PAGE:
Try and Trust by Horatio Alger
Chapter VI. On the Way
By the time they had ridden twenty miles both Herbert and Mr. Holden felt hungry. The fresh air had produced a similar effect upon both. They approached a broad, low building with a swinging sign and a long piazza in front, which it was easy to see was a country tavern.
"Do you feel hungry, boy?" inquired Abner Holden.
"Yes, sir," returned our hero.
"So do I. I think I shall get some dinner here. You can get some, too, if you like."
"Thank you, sir."
"Oh, there's no occasion to thank me," said Mr. Holden, dryly. "I shall pay for my dinner, and if you want any, you can pay for yours."
Herbert looked surprised. As he had entered Mr. Holden's employ, he supposed of course that the latter would feel bound to provide for him, and it certainly seemed mean that he should be compelled to pay for his own dinner. However, he was beginning to suspect that his new employer was essentially a mean man.
"How much will it cost?" asked Herbert, at length.
"Thirty-seven cents," was the reply.
It must be remembered that this was in the day of low prices, when gold was at par, and board could be obtained at first-class city hotels for two dollars and a half a day, and in country villages at that amount by the week.
"Thirty-seven cents!" Herbert hardly liked to break in upon his scanty hoard, but the morning air had sharpened his appetite, and he felt that he must have something to eat. Besides, he remembered one thing which fortunately Mr. Holden did not know, that in addition to the five dollars which Dr. Kent had given him he had the ten dollars sent him by his uncle, and not only that, but a little loose change which he had earned.
"Well, are you going to get out?" asked Abner Holden. "It's nothing to me whether you take dinner or not."
"Yes, I guess I will."
"Very well," said Holden, who had a reason for being pleased with his decision.
Both went into the tavern. There were two or three loungers on a settle, who gazed at them curiously. One of them at once appeared to recognize Abner Holden.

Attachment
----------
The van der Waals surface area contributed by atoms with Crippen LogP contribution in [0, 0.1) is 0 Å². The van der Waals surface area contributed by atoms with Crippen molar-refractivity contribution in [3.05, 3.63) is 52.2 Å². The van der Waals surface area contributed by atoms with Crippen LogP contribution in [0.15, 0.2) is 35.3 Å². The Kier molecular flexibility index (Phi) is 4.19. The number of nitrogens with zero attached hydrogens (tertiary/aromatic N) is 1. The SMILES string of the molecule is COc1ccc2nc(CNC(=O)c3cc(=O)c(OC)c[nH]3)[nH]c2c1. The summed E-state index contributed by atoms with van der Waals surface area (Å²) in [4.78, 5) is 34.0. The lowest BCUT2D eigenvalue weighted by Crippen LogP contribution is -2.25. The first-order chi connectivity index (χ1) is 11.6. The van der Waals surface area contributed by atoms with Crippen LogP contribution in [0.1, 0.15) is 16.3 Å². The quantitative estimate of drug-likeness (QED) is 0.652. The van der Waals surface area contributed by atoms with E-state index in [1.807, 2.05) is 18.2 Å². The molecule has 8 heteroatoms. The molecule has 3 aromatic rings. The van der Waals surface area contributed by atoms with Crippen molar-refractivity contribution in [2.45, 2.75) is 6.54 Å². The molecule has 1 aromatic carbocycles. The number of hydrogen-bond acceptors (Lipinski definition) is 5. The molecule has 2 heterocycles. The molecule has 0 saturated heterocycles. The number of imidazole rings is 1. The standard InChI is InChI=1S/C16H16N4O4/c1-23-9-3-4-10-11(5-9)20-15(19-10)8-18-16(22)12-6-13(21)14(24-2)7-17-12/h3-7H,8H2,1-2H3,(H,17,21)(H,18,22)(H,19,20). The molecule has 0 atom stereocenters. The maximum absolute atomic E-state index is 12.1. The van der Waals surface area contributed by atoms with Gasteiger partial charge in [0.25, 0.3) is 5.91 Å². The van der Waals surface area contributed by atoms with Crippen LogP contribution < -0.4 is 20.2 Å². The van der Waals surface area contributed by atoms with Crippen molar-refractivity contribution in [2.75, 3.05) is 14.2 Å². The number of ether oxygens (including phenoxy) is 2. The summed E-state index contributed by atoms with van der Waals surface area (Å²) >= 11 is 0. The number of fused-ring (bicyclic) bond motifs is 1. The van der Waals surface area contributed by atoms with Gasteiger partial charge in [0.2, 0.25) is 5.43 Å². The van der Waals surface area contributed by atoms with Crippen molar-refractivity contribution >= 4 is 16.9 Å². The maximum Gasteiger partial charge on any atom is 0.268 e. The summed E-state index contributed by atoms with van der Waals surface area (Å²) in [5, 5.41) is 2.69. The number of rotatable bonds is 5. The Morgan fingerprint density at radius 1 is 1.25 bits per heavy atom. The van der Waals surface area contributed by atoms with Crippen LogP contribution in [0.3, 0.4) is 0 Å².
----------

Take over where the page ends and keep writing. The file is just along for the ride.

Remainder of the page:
"How dy do, Holden?" he said. "Who've you got with you?"
"A boy I've taken," said Holden, shortly.
"A pretty smart-looking boy. Where'd you pick him up?"
"Over in Waverley. He's got some pretty high notions, but I guess I'll take 'em out of him in time."
"Yes," chuckled the other; "I warrant you will."
While this conversation was going on Herbert had entered the tavern, but he could not avoid hearing what was said, including Mr. Holden's reply. He was not frightened, but inwardly determined that he would do his duty, and then if Mr. Holden saw fit to impose upon him, he would make what resistance he was able.
"I wonder what high notions he means," thought our hero. "If he expects to make a slave of me, he will be mistaken, that's all."
"Sit down there, and I'll go and order dinner," said Mr. Holden, entering.
Just then, however, the landlord came in and greeted Abner Holden, whom he appeared to know.
"I want dinner for two, Mr. Robinson," he said.
"For two! You haven't brought your wife along with you, Holden?" he said, jocosely.
"No, I haven't come across any such lady yet. I've got a boy here who is bound to me. And hark you, landlord," he added, in a lower voice, that Herbert might not hear, "he will pay you for his dinner out of a five- dollar bill which he has with him. YOU NEEDN'T GIVE BACK THE CHANGE TO HIM, BUT TO ME."
"Yes, I understand," said the landlord, winking.
"I prefer to keep the money for him. He has refused to give it up and this will give me a chance to get hold of it without any fuss."
"If he kept it himself he'd spend it in some improper way."
"Just so. I'll attend to it."
Now our hero was gifted with pretty sharp ears, and he caught enough of this conversation to understand Mr. Holden's plot, which he straightway determined should not succeed.
"You shan't take me in this time, Mr. Holden," he thought.
He opened his pocketbook to see if he had enough small change to pay for his dinner without intrenching upon his bill. There proved to be a quarter and two half-dimes, amounting, of course, to thirty-five cents. This would not be quite sufficient.
"I must change the bill somewhere," he said to himself.